AUREPORT(8) System Administration Utilities AUREPORT(8)

aureport - a tool that produces summary reports of audit daemon logs

aureport [options]

aureport is a tool that produces summary reports of the audit system logs. The aureport utility can also take input from stdin as long as the input is the raw log data. The reports have a column label at the top to help with interpretation of the various fields. Except for the main summary report, all reports have the audit event number. You can subsequently lookup the full event with ausearch -a event number. You may need to specify start & stop times if you get multiple hits. The reports produced by aureport can be used as building blocks for more complicated analysis.

Report about authentication attempts
Report about avc messages
Report about commands run
Report about config changes
Report about crypto events
Write malformed events that are skipped to stderr.
Set the end of event parsing timeout. See end_of_event_timeout in auditd.conf(5) for details. Note that setting this value will override any configured value found in /etc/auditd/auditd.conf.
Report about events
This option determines if the output is escaped to make the content safer for certain uses. The options are raw , tty , shell , and shell_quote. Each mode includes the characters of the preceding mode and escapes more characters. That is to say shell includes all characters escaped by tty and adds more. tty is the default.
Report about files and af_unix sockets
Only select failed events for processing in the reports. The default is both success and failed events.
Report about hosts
Print brief command summary
Interpret numeric entities into text. For example, uid is converted to account name. The conversion is done using the current resources of the machine where the search is being run. If you have renamed the accounts, or don't have the same accounts on your machine, you could get misleading results.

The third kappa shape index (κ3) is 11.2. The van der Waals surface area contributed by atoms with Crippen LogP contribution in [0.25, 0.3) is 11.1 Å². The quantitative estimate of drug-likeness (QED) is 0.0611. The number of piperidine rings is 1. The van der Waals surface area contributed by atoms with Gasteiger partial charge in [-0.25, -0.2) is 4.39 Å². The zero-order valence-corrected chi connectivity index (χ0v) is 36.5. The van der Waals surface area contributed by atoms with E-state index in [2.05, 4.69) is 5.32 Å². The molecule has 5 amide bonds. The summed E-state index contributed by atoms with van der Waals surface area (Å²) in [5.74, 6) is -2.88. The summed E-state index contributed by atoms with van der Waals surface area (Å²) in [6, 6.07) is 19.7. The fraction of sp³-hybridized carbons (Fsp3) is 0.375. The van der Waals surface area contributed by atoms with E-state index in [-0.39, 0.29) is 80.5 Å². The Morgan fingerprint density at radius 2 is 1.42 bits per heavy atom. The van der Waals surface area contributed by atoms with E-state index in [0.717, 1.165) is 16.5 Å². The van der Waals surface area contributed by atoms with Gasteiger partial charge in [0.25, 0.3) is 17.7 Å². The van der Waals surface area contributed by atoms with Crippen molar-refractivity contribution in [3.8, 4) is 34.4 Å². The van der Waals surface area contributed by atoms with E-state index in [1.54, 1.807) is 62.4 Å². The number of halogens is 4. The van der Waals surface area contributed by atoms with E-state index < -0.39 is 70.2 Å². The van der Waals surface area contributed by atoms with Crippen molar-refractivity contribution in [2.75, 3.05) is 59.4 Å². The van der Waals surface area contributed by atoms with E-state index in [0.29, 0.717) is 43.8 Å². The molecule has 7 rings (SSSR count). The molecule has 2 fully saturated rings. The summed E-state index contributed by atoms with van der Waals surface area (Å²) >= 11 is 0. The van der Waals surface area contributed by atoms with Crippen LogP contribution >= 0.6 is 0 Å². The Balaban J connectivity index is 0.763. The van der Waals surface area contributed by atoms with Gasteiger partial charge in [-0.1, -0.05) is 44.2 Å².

Use the given file or directory instead of the logs. This is to aid analysis where the logs have been moved to another machine or only part of a log was saved. The path length is limited to 4064 bytes.
Use the log file location from auditd.conf as input for analysis. This is needed if you are using aureport from a cron job.
Report about integrity events
Report about audit rule keys
Report about logins
Report about account modifications
Report about Mandatory Access Control (MAC) events
Report about anomaly events. These events include NIC going into promiscuous mode and programs segfaulting.
Only select events originating from node name string for processing in the reports. The default is to include all nodes. Multiple nodes are allowed.
Do not include the CONFIG_CHANGE event. This is particularly useful for the key report because audit rules have key labels in many cases. Using this option gets rid of these false positives.
Report about processes
Report about responses to anomaly events
Report about syscalls